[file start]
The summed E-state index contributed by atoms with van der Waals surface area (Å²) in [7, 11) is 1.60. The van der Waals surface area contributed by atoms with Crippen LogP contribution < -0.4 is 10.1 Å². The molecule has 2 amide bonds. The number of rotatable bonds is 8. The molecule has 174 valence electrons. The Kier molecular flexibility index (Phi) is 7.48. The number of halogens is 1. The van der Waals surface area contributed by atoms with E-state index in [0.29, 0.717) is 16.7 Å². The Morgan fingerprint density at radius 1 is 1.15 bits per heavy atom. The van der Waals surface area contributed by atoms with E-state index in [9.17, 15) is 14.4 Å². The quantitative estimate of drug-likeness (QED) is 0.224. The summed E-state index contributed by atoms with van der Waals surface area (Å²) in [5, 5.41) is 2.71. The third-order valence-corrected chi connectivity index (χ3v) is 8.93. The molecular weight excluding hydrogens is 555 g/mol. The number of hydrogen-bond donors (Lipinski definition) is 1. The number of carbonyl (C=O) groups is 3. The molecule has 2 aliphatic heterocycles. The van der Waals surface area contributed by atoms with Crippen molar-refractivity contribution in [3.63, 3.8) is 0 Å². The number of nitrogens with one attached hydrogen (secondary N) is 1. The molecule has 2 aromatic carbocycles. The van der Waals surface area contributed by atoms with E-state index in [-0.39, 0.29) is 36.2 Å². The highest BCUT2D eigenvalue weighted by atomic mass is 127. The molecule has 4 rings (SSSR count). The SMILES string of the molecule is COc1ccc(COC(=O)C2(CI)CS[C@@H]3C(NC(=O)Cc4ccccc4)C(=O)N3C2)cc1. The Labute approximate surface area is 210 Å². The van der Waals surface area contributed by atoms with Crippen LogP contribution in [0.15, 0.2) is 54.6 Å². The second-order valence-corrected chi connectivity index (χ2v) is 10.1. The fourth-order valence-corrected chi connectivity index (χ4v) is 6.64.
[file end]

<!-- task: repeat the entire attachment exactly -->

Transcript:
The summed E-state index contributed by atoms with van der Waals surface area (Å²) in [7, 11) is 1.60. The van der Waals surface area contributed by atoms with Crippen LogP contribution < -0.4 is 10.1 Å². The molecule has 2 amide bonds. The number of rotatable bonds is 8. The molecule has 174 valence electrons. The Kier molecular flexibility index (Phi) is 7.48. The number of halogens is 1. The van der Waals surface area contributed by atoms with E-state index in [0.29, 0.717) is 16.7 Å². The Morgan fingerprint density at radius 1 is 1.15 bits per heavy atom. The van der Waals surface area contributed by atoms with E-state index in [9.17, 15) is 14.4 Å². The quantitative estimate of drug-likeness (QED) is 0.224. The summed E-state index contributed by atoms with van der Waals surface area (Å²) in [5, 5.41) is 2.71. The third-order valence-corrected chi connectivity index (χ3v) is 8.93. The molecular weight excluding hydrogens is 555 g/mol. The number of hydrogen-bond donors (Lipinski definition) is 1. The number of carbonyl (C=O) groups is 3. The molecule has 2 aliphatic heterocycles. The van der Waals surface area contributed by atoms with Crippen molar-refractivity contribution in [3.63, 3.8) is 0 Å². The number of nitrogens with one attached hydrogen (secondary N) is 1. The molecule has 2 aromatic carbocycles. The van der Waals surface area contributed by atoms with E-state index in [-0.39, 0.29) is 36.2 Å². The highest BCUT2D eigenvalue weighted by atomic mass is 127. The molecule has 4 rings (SSSR count). The SMILES string of the molecule is COc1ccc(COC(=O)C2(CI)CS[C@@H]3C(NC(=O)Cc4ccccc4)C(=O)N3C2)cc1. The Labute approximate surface area is 210 Å². The van der Waals surface area contributed by atoms with Crippen LogP contribution in [0.15, 0.2) is 54.6 Å². The second-order valence-corrected chi connectivity index (χ2v) is 10.1. The fourth-order valence-corrected chi connectivity index (χ4v) is 6.64.